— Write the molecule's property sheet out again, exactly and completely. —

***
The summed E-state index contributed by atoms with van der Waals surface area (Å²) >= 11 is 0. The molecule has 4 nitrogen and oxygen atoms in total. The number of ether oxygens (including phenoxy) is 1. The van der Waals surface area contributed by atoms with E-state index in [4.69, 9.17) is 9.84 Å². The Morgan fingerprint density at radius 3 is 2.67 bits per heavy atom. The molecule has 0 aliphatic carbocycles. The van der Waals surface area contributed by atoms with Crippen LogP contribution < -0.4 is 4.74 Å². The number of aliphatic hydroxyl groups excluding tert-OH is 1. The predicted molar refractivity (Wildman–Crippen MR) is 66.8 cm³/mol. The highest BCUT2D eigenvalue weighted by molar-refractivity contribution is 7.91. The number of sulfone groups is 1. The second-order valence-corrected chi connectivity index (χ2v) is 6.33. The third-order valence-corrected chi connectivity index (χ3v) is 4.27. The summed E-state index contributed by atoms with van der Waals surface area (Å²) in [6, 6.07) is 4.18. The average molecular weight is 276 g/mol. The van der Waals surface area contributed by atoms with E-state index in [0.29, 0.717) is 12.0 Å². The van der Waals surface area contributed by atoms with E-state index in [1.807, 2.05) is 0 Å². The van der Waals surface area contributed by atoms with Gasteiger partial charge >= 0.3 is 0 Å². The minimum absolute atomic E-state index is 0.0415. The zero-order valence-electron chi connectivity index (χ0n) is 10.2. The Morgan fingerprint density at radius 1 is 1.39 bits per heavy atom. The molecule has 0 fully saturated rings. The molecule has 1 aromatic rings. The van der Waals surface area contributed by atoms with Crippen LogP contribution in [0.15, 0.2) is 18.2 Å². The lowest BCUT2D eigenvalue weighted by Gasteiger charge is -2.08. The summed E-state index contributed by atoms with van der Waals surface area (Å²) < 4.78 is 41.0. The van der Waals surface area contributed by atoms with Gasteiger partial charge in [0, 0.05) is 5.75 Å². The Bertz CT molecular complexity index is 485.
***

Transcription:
The summed E-state index contributed by atoms with van der Waals surface area (Å²) >= 11 is 0. The molecule has 4 nitrogen and oxygen atoms in total. The number of ether oxygens (including phenoxy) is 1. The van der Waals surface area contributed by atoms with E-state index in [4.69, 9.17) is 9.84 Å². The Morgan fingerprint density at radius 3 is 2.67 bits per heavy atom. The molecule has 0 aliphatic carbocycles. The van der Waals surface area contributed by atoms with Crippen LogP contribution < -0.4 is 4.74 Å². The number of aliphatic hydroxyl groups excluding tert-OH is 1. The predicted molar refractivity (Wildman–Crippen MR) is 66.8 cm³/mol. The highest BCUT2D eigenvalue weighted by molar-refractivity contribution is 7.91. The number of sulfone groups is 1. The second-order valence-corrected chi connectivity index (χ2v) is 6.33. The third-order valence-corrected chi connectivity index (χ3v) is 4.27. The summed E-state index contributed by atoms with van der Waals surface area (Å²) in [6, 6.07) is 4.18. The average molecular weight is 276 g/mol. The van der Waals surface area contributed by atoms with E-state index in [0.29, 0.717) is 12.0 Å². The van der Waals surface area contributed by atoms with E-state index in [1.807, 2.05) is 0 Å². The van der Waals surface area contributed by atoms with Gasteiger partial charge >= 0.3 is 0 Å². The minimum absolute atomic E-state index is 0.0415. The zero-order valence-electron chi connectivity index (χ0n) is 10.2. The Morgan fingerprint density at radius 1 is 1.39 bits per heavy atom. The molecule has 0 fully saturated rings. The molecule has 1 aromatic rings. The van der Waals surface area contributed by atoms with Crippen LogP contribution in [0.15, 0.2) is 18.2 Å². The lowest BCUT2D eigenvalue weighted by Gasteiger charge is -2.08. The summed E-state index contributed by atoms with van der Waals surface area (Å²) < 4.78 is 41.0. The van der Waals surface area contributed by atoms with Gasteiger partial charge in [0, 0.05) is 5.75 Å². The Bertz CT molecular complexity index is 485.